Diversity: Why We Can’t Stop Talking
“We don’t need to talk about diversity; we’ve got that covered.” Whenever I hear these or similar words, I immediately am skeptical and on guard. In fact, I would say that statements of this sentiment are among the most common microaggressions in contemporary culture. When it comes to diversity, we never have it covered; it’s a work in progress at best.
Even where we expect institutions to be good at diversity, there are still significant problems. Higher education has been one of the fields voicing the strongest commitments to multiculturalism and diversity. Yet, in the last several months, there have been a number of significant stories that evidence failures in the academy when it comes to diversity. If our institutions preparing the next generation of leaders are failing on diversity, it will be that much more difficult to actualize the change that is needed.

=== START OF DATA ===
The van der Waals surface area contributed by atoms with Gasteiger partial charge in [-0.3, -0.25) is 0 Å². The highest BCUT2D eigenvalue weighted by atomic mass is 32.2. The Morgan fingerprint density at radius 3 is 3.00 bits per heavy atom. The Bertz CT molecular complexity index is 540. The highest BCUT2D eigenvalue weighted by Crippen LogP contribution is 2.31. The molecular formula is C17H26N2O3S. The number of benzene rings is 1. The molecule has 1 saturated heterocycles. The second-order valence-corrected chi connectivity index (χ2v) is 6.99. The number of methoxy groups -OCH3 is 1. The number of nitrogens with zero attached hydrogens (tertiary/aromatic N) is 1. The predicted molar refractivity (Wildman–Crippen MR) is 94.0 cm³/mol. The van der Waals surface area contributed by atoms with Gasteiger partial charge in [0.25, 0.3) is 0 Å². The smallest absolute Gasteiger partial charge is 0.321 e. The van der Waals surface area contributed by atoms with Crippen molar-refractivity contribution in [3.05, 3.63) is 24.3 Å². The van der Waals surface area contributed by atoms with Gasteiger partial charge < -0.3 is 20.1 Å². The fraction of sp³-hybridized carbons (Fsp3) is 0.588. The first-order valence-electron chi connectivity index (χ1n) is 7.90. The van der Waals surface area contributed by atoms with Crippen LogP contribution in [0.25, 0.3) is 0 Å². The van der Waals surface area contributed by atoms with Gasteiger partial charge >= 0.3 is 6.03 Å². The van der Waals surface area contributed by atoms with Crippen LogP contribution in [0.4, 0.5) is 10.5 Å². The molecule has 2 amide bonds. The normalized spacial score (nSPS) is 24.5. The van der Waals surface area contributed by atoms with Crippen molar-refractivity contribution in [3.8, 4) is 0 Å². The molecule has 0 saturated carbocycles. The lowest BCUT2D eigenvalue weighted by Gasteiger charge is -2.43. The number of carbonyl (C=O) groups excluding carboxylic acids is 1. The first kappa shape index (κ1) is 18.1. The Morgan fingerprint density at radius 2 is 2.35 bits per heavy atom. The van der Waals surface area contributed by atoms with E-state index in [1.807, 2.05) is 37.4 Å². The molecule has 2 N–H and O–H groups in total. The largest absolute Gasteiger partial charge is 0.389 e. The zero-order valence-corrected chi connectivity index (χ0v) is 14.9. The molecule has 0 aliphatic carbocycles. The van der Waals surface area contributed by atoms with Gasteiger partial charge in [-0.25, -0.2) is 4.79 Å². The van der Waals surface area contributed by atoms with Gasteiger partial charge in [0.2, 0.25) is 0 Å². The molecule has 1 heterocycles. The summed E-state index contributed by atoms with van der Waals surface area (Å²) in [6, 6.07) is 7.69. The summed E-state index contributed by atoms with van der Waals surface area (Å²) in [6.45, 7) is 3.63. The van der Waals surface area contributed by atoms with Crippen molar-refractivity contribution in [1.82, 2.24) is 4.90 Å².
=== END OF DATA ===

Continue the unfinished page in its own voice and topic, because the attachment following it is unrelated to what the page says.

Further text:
In the Fall of 2013, UCLA students produced a video voicing concern about the under-representation of African-American males at UCLA. The video noted that 65 percent of the African-American males were undergraduate athletes. More recently, Harvard students were featured in a photo campaign titled, “I, too, am Harvard,” about their experiences at Harvard. The photo campaign reflected the pervasiveness of the microaggressions and racism experienced by many students at Harvard.
The Tyranny of Excuses
When pointing out statistics and demographics about diversity problems, it is common to quickly be met with excuses. When advocating for increasing diversity at a previous place of employment the response was, “We cannot get qualified students and faculty to apply.” This is not an excuse, but an indictment. If recruiting diversity is difficult, one must consider systemic issues that may be contributing to this problem. For example, it should be considered where the recruiting is occurring. Additionally, it is important to examine if there are aspects of the organizational culture or the way that the organization presents itself that discourages diversity in subtle ways.